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Blog Tour Review - Service Model by Adrian Tchaikovsky

Blog Tour Review - Service Model by Adrian Tchaikovsky To fix the world they first must break it further. Humanity is a dying breed, utterly reliant on artificial labor and service. When a domesticated robot gets a nasty little idea downloaded into their core programming, they murder their owner. The robot then discovers they can also do something else they never did before: run away. After fleeing the household, they enter a wider world they never knew existed, where the age-old hierarchy of humans at the top is disintegrating, and a robot ecosystem devoted to human wellbeing is finding a new purpose. There is so much to love in Service Model, but one of the things I most love about it is the peculiar blend of charming innocence and insightful cynicism. Uncharles the domestic robot is such a simple soul (though he would state that he has no soul and this is an inaccurate description). He approaches the end of the world with optimism and hope, or whatever equivalent to these emotions h

Review - The Lighthouse by Alex Bell

Review - The Lighthouse by Alex Bell

On Bird Rock, gannets circle and thick mist surrounds the lighthouse at its centre, hiding the secrets of a tragic past within …

From the second they set foot on the island to join their dad and his new family, Jess and Rosie feel that something’s wrong. Nightmares haunt their dreams and there seems to be someone, or something, else with them in the lighthouse – their home for the summer.

Counting down the days until they can leave, Jess and Rosie decide to investigate. But when Rosie disappears, the countdown takes on a new meaning. Especially when no one but Jess remembers Rosie at all…

The Lighthouse is eerie, suspenseful and utterly horrifying. I loved it.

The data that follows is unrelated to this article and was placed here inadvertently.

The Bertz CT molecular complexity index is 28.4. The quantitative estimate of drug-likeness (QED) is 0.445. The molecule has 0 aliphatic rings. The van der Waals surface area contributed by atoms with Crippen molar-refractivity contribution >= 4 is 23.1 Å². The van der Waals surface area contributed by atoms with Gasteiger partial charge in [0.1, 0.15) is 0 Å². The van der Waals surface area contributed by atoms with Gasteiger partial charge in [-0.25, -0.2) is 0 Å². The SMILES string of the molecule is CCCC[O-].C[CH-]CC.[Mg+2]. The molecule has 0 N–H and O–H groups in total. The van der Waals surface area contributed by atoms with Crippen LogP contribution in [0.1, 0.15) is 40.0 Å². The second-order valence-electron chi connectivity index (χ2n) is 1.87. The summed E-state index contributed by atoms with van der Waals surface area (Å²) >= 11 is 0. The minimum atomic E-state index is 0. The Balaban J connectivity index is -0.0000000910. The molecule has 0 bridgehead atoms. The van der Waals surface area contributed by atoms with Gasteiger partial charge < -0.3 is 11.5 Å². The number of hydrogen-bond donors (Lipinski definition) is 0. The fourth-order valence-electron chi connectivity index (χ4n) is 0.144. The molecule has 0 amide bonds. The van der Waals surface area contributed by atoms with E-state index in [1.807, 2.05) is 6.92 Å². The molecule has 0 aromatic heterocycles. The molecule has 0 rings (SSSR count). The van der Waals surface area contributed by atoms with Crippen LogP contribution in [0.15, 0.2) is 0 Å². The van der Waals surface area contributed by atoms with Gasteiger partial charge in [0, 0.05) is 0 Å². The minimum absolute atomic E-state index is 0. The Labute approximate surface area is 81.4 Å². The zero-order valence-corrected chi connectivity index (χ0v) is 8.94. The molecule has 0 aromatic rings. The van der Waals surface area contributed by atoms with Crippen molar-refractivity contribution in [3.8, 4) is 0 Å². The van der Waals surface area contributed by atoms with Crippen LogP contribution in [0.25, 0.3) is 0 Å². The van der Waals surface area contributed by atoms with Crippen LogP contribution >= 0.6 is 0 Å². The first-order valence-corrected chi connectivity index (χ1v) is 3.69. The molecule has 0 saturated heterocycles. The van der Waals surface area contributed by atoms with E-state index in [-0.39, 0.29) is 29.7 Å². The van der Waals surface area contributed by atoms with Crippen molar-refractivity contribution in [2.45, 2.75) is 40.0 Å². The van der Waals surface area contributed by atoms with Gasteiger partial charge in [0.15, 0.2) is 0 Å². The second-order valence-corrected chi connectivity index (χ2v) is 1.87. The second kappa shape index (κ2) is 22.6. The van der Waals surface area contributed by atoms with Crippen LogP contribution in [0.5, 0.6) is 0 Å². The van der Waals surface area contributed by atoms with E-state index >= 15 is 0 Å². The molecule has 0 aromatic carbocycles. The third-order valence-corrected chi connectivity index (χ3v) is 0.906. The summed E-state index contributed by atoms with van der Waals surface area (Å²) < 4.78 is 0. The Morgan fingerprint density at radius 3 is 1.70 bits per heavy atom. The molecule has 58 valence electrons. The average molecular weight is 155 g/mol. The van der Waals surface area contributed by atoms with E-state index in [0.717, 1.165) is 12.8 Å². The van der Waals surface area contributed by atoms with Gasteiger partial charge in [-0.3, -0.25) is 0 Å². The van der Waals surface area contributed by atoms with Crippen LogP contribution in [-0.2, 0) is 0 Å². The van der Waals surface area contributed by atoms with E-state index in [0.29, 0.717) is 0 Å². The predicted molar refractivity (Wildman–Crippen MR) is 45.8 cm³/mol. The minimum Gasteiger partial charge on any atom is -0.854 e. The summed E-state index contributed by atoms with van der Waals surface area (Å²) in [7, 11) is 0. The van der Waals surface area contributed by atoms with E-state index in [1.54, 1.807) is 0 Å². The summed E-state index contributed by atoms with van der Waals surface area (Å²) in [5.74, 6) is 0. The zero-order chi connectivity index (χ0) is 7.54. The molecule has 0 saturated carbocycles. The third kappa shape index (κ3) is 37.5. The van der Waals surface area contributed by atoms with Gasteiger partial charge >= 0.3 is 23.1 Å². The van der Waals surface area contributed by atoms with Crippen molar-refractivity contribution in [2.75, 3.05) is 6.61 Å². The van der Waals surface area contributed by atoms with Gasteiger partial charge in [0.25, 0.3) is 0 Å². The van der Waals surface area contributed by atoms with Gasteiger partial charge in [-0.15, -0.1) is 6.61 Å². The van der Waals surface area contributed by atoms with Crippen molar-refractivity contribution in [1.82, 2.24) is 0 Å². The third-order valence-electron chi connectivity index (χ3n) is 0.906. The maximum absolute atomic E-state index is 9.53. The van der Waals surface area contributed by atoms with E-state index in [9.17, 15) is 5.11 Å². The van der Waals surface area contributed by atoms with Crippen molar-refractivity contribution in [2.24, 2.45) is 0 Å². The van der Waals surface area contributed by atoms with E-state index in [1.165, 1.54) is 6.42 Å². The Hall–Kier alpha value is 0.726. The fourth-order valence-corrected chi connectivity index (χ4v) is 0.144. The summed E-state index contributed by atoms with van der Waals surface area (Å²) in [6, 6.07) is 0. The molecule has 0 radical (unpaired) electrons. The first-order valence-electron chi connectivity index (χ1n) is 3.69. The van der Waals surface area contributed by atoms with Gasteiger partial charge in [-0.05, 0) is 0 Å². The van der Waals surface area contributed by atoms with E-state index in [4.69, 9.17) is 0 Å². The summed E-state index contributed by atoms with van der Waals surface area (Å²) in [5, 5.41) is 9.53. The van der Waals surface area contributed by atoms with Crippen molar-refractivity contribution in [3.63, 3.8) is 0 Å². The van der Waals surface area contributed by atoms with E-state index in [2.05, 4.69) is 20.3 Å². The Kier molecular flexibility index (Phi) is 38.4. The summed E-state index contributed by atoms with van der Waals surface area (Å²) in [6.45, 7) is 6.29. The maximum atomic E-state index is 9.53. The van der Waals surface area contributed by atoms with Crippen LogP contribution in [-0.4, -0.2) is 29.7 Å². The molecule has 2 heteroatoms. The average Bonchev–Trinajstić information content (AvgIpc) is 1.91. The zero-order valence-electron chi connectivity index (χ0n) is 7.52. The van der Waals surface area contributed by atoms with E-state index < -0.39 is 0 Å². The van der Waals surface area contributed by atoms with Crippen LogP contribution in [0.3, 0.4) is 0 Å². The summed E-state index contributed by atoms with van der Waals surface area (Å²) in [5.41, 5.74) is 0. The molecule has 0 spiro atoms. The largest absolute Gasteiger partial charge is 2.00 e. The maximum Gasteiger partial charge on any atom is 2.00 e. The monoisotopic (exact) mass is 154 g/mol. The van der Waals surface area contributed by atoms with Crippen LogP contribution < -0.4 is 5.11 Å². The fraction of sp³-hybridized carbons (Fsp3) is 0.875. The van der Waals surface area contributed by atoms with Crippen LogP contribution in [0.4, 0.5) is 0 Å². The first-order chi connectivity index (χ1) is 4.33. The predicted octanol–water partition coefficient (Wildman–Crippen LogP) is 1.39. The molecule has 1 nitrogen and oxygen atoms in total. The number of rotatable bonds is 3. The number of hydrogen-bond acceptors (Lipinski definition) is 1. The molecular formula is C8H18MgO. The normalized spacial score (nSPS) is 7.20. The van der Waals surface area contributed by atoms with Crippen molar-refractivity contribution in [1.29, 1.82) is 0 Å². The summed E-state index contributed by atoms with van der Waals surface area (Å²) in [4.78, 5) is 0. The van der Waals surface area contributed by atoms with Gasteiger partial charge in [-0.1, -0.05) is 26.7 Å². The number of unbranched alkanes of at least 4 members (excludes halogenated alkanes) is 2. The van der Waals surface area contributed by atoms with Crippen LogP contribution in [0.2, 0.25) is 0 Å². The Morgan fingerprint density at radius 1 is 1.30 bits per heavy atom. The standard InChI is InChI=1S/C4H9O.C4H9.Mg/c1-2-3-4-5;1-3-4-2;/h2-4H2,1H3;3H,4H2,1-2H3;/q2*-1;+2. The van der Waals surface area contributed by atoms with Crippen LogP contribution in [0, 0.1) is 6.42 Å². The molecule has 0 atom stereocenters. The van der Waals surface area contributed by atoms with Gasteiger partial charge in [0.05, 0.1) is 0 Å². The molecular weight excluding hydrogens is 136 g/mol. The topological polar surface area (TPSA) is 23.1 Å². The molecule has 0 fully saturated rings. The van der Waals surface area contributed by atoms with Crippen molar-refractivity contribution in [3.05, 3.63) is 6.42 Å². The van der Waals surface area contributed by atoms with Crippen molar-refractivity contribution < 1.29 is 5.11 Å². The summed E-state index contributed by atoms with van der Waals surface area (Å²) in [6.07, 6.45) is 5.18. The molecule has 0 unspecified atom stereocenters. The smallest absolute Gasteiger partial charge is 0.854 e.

I loved it opening with a different group of people to the main characters. I think that always works so well in horror, having something nasty happen to one group and then cut to another group just starting out on a journey. I also loved how nothing was really made clear in that prologue. Something bad happened in the lighthouse. Something we'll only find out about later.

One thing The Lighthouse does incredibly well is to build up suspense. From that prologue we know that it's a very dangerous building to go into. Then we see a family with several children going to stay there. This instantly raises alarms for the reader, and it doesn't take long at all until strange things begin to happen to Jess and Rosie. Nothing too terrible, not yet, but enough to put them and the reader on edge. Then there's that steady build up as things get worse and worse, building up to an incredibly dramatic and haunting climax.

The reveals are done cleverly too. Nothing is rushed, though this was a fairly quick read. Mysteries are slowly revealed through old journals, through letters, through folk tale accounts from locals, and through some incredibly grim discoveries.

Throughout all of this, there are other, subtle mysteries. Little things felt off and it was very hard to put my finger on just what it was but it left me feeling uneasy and unsettled. The truth of it left me feeling harrowed. 

I also loved the references to Celtic mythology. This may be a classic haunted house ghost story, but it is also firmly rooted in Scotland, lending it an extra dimension of spooky creepiness.

The Lighthouse left me feeling disturbed and haunted, one of the best horror stories I've read in ages!


The Lighthouse by Alex Bell is published on 29 September 2022 by Little Tiger Group.

I was given a review copy via Netgalley in return for an honest review.


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